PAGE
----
The FCPA is fundamentally about change: in federal laws, in global attitudes, in corporate practices, and ultimately, in ourselves. I wanted my law school students to see that change happening, to feel it for themselves. And so I invited Richard Bistrong to speak.
Entries in Africa Sting Operation (8)
Richard Bistrong reads his emails: When ‘pajamas’ were prostitutes and ‘the Z’ was a brothel in Europe
Emails are a great window into what people are thinking and doing. They tell us a lot about attitudes toward life, business, and compliance. I had my own encounter with emails before testifying as a government witness in the Africa Sting cases.
Corrupt organizations expect employees to parrot one set of values, while at the same time understanding that the real priority is to subvert these values by paying bribes to win business, or looking the other way when issues arise. This mixed messaging creates a level of ambiguity, which you see clearly in the use of euphemism, code words and metaphors in many corruption cases.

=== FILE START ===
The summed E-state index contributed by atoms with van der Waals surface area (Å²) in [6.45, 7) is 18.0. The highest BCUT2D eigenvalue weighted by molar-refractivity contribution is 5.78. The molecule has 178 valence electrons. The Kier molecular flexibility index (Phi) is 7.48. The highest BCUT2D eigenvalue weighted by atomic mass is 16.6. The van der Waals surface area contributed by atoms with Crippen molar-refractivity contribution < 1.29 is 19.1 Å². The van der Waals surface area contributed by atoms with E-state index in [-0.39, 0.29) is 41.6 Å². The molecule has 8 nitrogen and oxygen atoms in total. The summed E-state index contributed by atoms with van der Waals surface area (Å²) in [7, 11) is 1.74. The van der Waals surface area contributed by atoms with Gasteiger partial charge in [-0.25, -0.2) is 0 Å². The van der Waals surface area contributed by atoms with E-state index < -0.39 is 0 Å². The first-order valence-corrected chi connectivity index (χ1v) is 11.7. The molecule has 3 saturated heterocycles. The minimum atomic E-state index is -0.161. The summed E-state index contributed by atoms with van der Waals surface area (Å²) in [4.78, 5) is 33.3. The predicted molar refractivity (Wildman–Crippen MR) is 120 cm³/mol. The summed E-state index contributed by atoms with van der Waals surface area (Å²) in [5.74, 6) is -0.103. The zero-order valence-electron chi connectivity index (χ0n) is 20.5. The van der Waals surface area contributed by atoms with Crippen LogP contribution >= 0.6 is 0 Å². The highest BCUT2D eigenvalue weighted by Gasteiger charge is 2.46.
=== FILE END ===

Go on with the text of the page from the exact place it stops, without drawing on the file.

Smith & Wesson said the DOJ has ended its FCPA investigation of the company and won't bring criminal charges, and that a civil settlement with the SEC is close.
As the New Year kicks into full swing, I decided to take a retrospective look at the last several years of individual FCPA enforcement actions. Looking through on a year-to-year basis, a not entirely surprising trend began to emerge: the number of men prosecuted by the Department of Justice for violations of the FCPA outnumbered women. What was shocking however was the immense disparity: Men made up an astounding 96.7% of all defendants since January 2008.
Here's what Massachusettss-based gun-maker Smith and Wesson said in its annual report (Form 10-Q) filed with the SEC on December 10:
The FBI's much heralded FCPA Unit had consisted of at least 12 agents working out of the Washington, D.C. field office since around 2008, with a full-time focus on FCPA cases.